It will not have escaped the attention of anyone who takes more than the briefest notice of the contents of this website, that I spent my formative years playing guitar in a couple of rock ‘n’ roll bands in west London. Living in South Ealing, my local music shop—where I could buy anything from a plectrum or some spare strings to a Gibson guitar and Vox Twin amplifier—was Jim Marshall’s establishment in Hanwell. He started his business selling drums, and graduated to guitars and all the paraphernalia associated with them. I well recall one evening in 1961 walking to Hanwell just to look and marvel at the blue Fender Stratocaster he had on display in his window. For the uninitiated, the Stratocaster is the Ferrari or Aston Martin of guitars, as played by Hank Marvin and Jimmy Hendrix among many others.
In 1962 or thereabouts, Jim and his team developed his series of Marshall amplifiers, the loudspeaker stacks of which are frequent sights in TV, film, and rock concerts. They are familiar, not the least reason for which being that they have the name ‘Marshall’ emblazoned across their front. It all came about because local guitarists could not get the sound they wanted. Jim’s son Terry described what happened. The Fender Bassman amplifier—made by Fender in the USA for use with bass guitars, and fiendishly expensive—appeared to have the required characteristics. Terry discovered that it had not been patented, so they simply reverse engineered the circuit with some modifications, adding a separate box with four, twelve-inch loudspeakers. The amplifier itself was based on vacuum tubes and the sound was prodigious; I permanently damaged my hearing standing for hours twelve feet from Pete Townshend’s Marshall stack in the Ealing Club. It was said that Screaming Lord Sutch, the last person of any integrity ever to attempt to get himself elected to the UK Parliament, tested the power of Marshall amplifiers by using the particular position of the shop. He got his guitarist to play a riff through one of Jim’s amplifiers, went across the street, and determined whether he could still hear the sound when a double-decker bus went past.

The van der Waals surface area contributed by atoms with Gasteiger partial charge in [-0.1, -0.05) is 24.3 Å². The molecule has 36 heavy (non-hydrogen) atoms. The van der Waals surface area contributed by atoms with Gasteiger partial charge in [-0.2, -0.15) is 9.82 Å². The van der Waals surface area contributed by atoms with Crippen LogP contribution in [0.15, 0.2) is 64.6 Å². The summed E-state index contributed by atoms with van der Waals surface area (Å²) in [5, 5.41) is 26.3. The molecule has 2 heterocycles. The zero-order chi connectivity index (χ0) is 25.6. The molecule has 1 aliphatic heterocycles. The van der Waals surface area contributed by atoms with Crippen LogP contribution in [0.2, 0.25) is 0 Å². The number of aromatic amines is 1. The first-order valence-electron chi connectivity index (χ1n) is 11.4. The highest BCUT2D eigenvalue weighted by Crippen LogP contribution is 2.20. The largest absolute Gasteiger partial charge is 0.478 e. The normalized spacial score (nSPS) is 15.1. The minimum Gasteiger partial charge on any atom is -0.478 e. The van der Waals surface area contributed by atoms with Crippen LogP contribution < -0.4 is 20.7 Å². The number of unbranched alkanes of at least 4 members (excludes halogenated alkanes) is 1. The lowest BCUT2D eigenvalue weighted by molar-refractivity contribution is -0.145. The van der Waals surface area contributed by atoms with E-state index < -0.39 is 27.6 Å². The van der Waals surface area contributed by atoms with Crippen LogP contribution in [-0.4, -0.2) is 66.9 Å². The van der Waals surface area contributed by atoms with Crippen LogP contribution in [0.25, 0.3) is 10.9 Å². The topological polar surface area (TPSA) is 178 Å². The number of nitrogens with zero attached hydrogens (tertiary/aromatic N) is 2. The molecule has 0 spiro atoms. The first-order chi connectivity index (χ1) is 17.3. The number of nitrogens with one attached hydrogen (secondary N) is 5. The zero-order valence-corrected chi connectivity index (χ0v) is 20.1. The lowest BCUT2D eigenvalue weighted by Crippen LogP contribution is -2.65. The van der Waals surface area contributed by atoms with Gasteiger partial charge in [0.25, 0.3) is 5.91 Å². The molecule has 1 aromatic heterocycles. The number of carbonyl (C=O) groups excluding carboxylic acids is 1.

The amplifiers were brilliant but insanely expensive. I remember Jim Marshall explaining to me that they produced three different systems; there was an amplifier for a lead guitar at 120 guineas, one for a bass guitar at 106 guineas, and one for a rhythm guitar for I forget how much. For anyone under the age of sixty, a guinea was twenty-one shillings, or in modern parlance £1.05. At the time, the average weekly take-home pay was £12 - £14. You could buy a decent car for less than the cost of a Marshall amplifier.
Jim Marshall has passed into legend, and is up there with Fender and Gibson as one of the all-time greats of the music equipment business. His shop was a meeting place for musicians, and was the centre of gravity of the West London music scene. It was there that I became acquainted with Mitch Mitchell, who played for my band for a brief period and then joined Jimmy Hendrix. Later on I met Speedy Keen, who was also with the band for a while before he joined Thunderclap Newman and wrote and sang Something in the Air.
Jim Marshall’s shop loomed large in my personal legend, and I spent many hours just hanging about there, hoping that some of the glitz would wear off on me. And it was during those times that I became infected with the Marshall Parp. It is difficult to explain exactly what it was but I shall try. One of the assistants, a musician, would put his lips together and make a ‘parp’ sound. Not for any particular reason; it was like a verbal tic. It caught on and the cognoscenti coming into the shop on hearing a ‘parp’ would reply with the same. Musicians at large, on exchanging a parp, would know that each belonged to the Marshall 'guild'. I started parping and still do. Very few people have remarked the habit, although one friend, Paul—he knows who he is—embraced it with enthusiasm, being as taken by it as I was.
I often wonder whether anyone else remembers the Marshall Parp. It’s ironic that Jim Marshall made millions with his amplifiers and received an OBE for his trouble. But that rather childish, ubiquitous, and amusing—well it amuses me— idiocy is entirely unrecorded. Well, I have recorded it now, and it remains for me the most enduring memory of Jim Marshall’s music shop in Hanwell.
Welcome to the Mirli Books blog written by Peter Maggs